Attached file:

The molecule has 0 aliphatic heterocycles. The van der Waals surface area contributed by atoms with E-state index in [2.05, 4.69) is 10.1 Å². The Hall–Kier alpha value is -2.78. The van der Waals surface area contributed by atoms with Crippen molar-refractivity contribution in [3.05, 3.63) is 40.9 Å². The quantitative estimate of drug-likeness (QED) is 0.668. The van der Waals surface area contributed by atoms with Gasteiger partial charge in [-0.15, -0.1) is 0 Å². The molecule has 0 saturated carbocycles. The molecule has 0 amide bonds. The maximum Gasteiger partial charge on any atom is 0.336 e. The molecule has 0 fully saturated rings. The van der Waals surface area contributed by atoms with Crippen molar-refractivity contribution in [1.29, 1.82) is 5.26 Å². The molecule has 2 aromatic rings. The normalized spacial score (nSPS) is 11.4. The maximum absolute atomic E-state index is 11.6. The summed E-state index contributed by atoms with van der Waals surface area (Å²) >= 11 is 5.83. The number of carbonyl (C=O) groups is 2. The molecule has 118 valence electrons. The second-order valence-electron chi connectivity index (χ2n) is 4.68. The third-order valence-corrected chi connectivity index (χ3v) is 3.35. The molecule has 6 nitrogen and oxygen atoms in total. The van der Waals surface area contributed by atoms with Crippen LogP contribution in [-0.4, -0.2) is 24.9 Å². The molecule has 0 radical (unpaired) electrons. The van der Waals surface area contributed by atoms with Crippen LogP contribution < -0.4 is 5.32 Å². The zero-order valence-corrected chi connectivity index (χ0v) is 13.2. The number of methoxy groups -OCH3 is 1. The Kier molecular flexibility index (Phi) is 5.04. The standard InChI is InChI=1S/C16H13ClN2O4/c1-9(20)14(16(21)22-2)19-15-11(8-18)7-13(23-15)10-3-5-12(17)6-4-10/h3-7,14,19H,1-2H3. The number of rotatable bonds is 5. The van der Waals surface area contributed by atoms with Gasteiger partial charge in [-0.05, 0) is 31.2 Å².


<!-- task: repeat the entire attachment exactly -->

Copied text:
The molecule has 0 aliphatic heterocycles. The van der Waals surface area contributed by atoms with E-state index in [2.05, 4.69) is 10.1 Å². The Hall–Kier alpha value is -2.78. The van der Waals surface area contributed by atoms with Crippen molar-refractivity contribution in [3.05, 3.63) is 40.9 Å². The quantitative estimate of drug-likeness (QED) is 0.668. The van der Waals surface area contributed by atoms with Gasteiger partial charge in [-0.15, -0.1) is 0 Å². The molecule has 0 saturated carbocycles. The molecule has 0 amide bonds. The maximum Gasteiger partial charge on any atom is 0.336 e. The molecule has 0 fully saturated rings. The van der Waals surface area contributed by atoms with Crippen molar-refractivity contribution in [1.29, 1.82) is 5.26 Å². The molecule has 2 aromatic rings. The normalized spacial score (nSPS) is 11.4. The maximum absolute atomic E-state index is 11.6. The summed E-state index contributed by atoms with van der Waals surface area (Å²) >= 11 is 5.83. The number of carbonyl (C=O) groups is 2. The molecule has 118 valence electrons. The second-order valence-electron chi connectivity index (χ2n) is 4.68. The third-order valence-corrected chi connectivity index (χ3v) is 3.35. The molecule has 6 nitrogen and oxygen atoms in total. The van der Waals surface area contributed by atoms with Crippen LogP contribution in [-0.4, -0.2) is 24.9 Å². The molecule has 0 radical (unpaired) electrons. The van der Waals surface area contributed by atoms with Crippen LogP contribution < -0.4 is 5.32 Å². The zero-order valence-corrected chi connectivity index (χ0v) is 13.2. The number of methoxy groups -OCH3 is 1. The Kier molecular flexibility index (Phi) is 5.04. The standard InChI is InChI=1S/C16H13ClN2O4/c1-9(20)14(16(21)22-2)19-15-11(8-18)7-13(23-15)10-3-5-12(17)6-4-10/h3-7,14,19H,1-2H3. The number of rotatable bonds is 5. The van der Waals surface area contributed by atoms with Gasteiger partial charge in [-0.05, 0) is 31.2 Å².